From Ara to Apong: The Diversity of Locally Fermented Alcoholic Beverages in North East India


Making of Apong in Assam

The Preparation of Apong by burning rice straws during Ali-Aye-Ligang (Harvest) festival among the Mishings in Majuli, Assam.  


The making and drinking of fermented drinks occupy an important place in the culture and social life of its communities. There is a rich cultural and regional diversity in the fermentation process, taste and nutritional properties of the locally fermented alcoholic drinks. The ingredients and local names vary between ethnic groups and geographical regions. Fermented drinks are usually made from natural products endemic to the region such as rice, millet, barley and other plant parts that contain no chemicals.

Rice-based alcoholic beverages

As one of the most important staple food in north-eastern cuisine, glutinous rice serves as the base for a majority of locally produced alcoholic drinks. With over 10,000 varieties of indigenous rice grains at one time, one can well imagine the diversity of local cuisine and fermented drinks that emerge from these regions. No two fermented batches are ever the same!

All processes begin with the preparation of the starter – called Amao among the Bodos, wansi among the Garos, bakhor among the Rabhas and countless other ethnic names within the region. The preparation method of the starter is also diverse across communities, each following their traditional recipes and processes that have been passed down by generations – but all make maximum use of indigenous microorganisms that are region and season specific . A number of indigenous communities in Assam such as Bodos, Karbis, Garos and Rabhas mix endemic herbs in their starters that also serve as remedies for ailments. The starter is then mixed with cooked rice and left to ferment for different durations across communities. The final product is called Apong among the Misings and other tribes in the region, Chu among Garos, Jou among the Bodos and Chako among the Rabhas, to name a few.

Locals making apong

The Preparation of Apong by burning rice straws during Ali-Aye-Ligang (Harvest) festival among the Mishings in Majuli, Assam.  


Millet-based alcoholic beverages

Madua is one of the popular fermented millet drinks among different communities in Arunachal Pradesh. Here, finger millets are used as the base material by roasting, cooking and mixing with the existing starter culture. It is covered in ektam leaves in perforated baskets and left to ferment for different durations depending on the season. A sweet aroma is an indication of sufficient fermentation and is usually golden yellow in colour. The processes are slightly different just a few kilometers away- among the Monpas in Tawang. Here, barley may also be added to finger millet with other ingredients also at play such as ash or charcoal to give its distinct smokey flavor.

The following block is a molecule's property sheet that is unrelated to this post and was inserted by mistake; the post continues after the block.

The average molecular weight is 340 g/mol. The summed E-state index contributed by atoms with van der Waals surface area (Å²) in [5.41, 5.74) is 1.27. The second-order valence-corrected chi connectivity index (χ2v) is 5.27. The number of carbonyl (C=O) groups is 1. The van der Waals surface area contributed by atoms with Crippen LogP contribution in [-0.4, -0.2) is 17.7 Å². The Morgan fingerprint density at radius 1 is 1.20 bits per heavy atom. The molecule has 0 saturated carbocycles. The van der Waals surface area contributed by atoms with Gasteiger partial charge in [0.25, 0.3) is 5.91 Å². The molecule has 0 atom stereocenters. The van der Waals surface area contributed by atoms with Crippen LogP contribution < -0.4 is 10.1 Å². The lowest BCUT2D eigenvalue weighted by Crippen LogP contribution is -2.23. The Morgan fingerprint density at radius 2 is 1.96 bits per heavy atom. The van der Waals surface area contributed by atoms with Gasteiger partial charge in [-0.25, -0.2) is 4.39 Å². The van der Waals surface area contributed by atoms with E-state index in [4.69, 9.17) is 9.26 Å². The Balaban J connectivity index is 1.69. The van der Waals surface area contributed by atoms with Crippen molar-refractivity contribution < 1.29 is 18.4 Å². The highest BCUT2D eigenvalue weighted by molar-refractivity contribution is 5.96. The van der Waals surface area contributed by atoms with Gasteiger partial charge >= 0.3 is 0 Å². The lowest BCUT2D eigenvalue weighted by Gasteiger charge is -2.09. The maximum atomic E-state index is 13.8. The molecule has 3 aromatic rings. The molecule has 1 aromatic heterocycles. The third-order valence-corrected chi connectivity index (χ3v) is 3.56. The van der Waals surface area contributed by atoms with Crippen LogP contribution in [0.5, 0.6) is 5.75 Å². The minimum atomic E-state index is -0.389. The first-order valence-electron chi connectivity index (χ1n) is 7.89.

Research shows that there is no restriction between age, gender or social status when it comes to the consumption of alcoholic beverages. From the young to the elderly, male or female – everybody takes part in the making and drinking of these drinks. Special occasions such as marriages, festivals, birth ceremonies and rites of passages are marked with joyous celebrations from singing and dancing to an overall sense of togetherness over shared drinks and foods. The process of making these beverages are usually taken on by the elderly members of the communities, who instruct the youngsters in following the traditional methods effectively. Women are traditionally more involved in the preparation of these beverages and it is more robustly consumed during events of social value. There is a ritualistic association with its production – special rooms and chambers are maintained for its fermentation and only certain members are permitted in its handling and process. Just as all social practises have a purpose, a contained room with limited access serve to limit the possibilities of the drinks being contaminated.


So come share a cup of local alcoholic beverage with your hosts, freshly made by them in their homes. Learn more about the fermentation processes from your hosts themselves. Every drink shared is a privilege, a new memory filled with laughter and celebration and a taste you shall not forget any time soon!

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